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Comment Re:Biggest NOT fake news you should know... apk (Score 1) 164

In case anyone was wondering exactly which books this APK is referring to for the Occult / Conspiracy readers ...

Manley Palmer Hall, Secret Teaching of All Ages, or Kindle edition

Albert Pike, Morals and Dogma of the Ancient and Accepted Scottish Rite of Freemasonry
Since it was originally published in 1871 you can find it on Project Gutenberg

Madame Blavatsky, The Secret Doctrine

Annie Besant, The Ancient Wisdom

Personally, I wouldn't bother with any of these except the Manley's P. Hall which is an excellent compendium -- especially the original over-sized print version. The full sub-title is "An Encyclopedic Outline of Masonic, Hermetic, Qabbalistic and Rosicrucian Symbolical Philosophy Being an Interpretation of the Secret Teachings Concealed Within the Rituals, Allegories and Mysteries of All Ages". LOL. He actually does a decent job summarizing these.

We now return you to your pointless circle-jerk between Microshaft, Crapple, Linsucks, Bitcoin, etc. ...

--
Apostle Paul the Murder, noun, murderer of Stephen, corruptor of The Way, attempted murderer of James. Why do you people listen to his garbage ego again??

Comment Re:two-edged sword (Score 2) 33

$20/month is definitely a sweet price for unlimited streaming!

As an audiophile I still refuse to use a streaming service. There are number of reasons for that:

* Compared to the 90's when I used to buy a ton of CD's my music purchases for the past 5 years has slowly dwindling. iTunes seems to fit the bit of convenience for the odd purchase I make these days.

* Part of the reason is that I'm still debating whether to upgrade to Martin Logan ElectroMotion ESL (ELectroStatics) when my current audio setup is "good enough."

* I've actually been going through all my monthly expenses and finding that in the end most of them just aren't used enough to justify it. I'd rather put the month towards other things.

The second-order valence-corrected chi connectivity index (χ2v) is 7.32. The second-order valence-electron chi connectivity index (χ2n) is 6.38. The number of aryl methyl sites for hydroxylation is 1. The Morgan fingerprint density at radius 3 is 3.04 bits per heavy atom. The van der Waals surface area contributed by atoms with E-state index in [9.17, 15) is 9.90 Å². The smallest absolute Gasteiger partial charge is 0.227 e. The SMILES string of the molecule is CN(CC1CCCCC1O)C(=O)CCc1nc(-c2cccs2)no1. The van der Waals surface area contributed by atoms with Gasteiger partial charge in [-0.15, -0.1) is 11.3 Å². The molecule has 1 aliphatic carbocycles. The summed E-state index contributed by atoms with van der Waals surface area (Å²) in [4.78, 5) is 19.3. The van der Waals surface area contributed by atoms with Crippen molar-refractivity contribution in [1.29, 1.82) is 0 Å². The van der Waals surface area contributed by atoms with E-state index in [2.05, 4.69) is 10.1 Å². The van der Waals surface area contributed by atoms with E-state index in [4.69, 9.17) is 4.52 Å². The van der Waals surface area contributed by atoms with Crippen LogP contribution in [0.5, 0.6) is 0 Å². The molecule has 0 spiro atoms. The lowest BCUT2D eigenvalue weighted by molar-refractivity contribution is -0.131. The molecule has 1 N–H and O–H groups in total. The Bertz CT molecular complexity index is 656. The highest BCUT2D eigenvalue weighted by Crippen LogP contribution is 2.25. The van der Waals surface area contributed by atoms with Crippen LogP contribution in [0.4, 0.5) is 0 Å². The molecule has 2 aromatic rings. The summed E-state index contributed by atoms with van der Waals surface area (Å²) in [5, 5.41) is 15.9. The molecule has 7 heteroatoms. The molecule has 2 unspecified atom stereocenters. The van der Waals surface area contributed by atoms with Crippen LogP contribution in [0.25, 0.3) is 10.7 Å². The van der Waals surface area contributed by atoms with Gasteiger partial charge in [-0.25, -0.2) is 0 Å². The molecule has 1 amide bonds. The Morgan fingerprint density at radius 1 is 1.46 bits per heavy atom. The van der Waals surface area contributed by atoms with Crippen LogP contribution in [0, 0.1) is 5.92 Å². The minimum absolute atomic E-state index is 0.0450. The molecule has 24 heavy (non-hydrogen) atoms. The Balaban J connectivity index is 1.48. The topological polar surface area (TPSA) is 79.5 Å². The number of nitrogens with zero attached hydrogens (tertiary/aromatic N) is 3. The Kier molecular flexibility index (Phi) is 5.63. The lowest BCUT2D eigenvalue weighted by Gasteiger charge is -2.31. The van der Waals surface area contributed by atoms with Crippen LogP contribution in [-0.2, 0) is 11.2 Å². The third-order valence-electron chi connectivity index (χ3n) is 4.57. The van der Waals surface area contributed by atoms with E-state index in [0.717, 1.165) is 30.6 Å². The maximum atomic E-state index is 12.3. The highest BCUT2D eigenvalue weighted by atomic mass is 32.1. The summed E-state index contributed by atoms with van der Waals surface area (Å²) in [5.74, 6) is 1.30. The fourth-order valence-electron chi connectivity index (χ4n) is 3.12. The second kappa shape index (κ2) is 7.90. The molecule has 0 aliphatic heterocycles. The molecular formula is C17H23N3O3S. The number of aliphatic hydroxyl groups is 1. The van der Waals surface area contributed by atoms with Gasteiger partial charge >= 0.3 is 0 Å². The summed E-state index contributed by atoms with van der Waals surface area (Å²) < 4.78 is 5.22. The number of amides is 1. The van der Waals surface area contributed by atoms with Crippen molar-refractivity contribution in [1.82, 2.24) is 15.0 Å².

Sadly, there is no cure for an audiophile -- except to make peace with yourself. LOL.

--
"When I die I hope my wife sells my speakers for what they are worth, not what I told her I paid for them!"

Comment Re:And you apparently do not understand calculus (Score 1) 281

OTOH, taxation based on income treats everyone the same regardless of whether they spend their money wisely or foolishly.

So people who took advantage of the opportunities available to them should have to pay more taxes, while others who had exactly the same opportunities but choose not to exploit them should have to pay lower taxes and qualify more easily for government aid?

Taxation based on income does not treat everyone the same. Those who take better advantage of the opportunities that come their way are penalized compared to others who let those same opportunities pass by but were equally wise or foolish in spending what money they did earn.

Comment Re:Every Antivirus has done this. (Score 1) 59

> they bought rav from gecad in '03, and giant antispyware in '04. those turned into onecare (later mse) and defender, respectively.

Yup, those were Microsoft Acquisitions #72 and #77, respectively.

Number Date Company Business Country Value (USD) References
72 June 10, 2003 GeCAD Software Antivirus technology Romania $???,??? [93]
77 December 16, 2004 GIANT Company Software Anti-spyware United States $???,??? [98]

Submission + - Oregon fines man for writing a complaint email stating "I am an engineer..." (vice.com) 2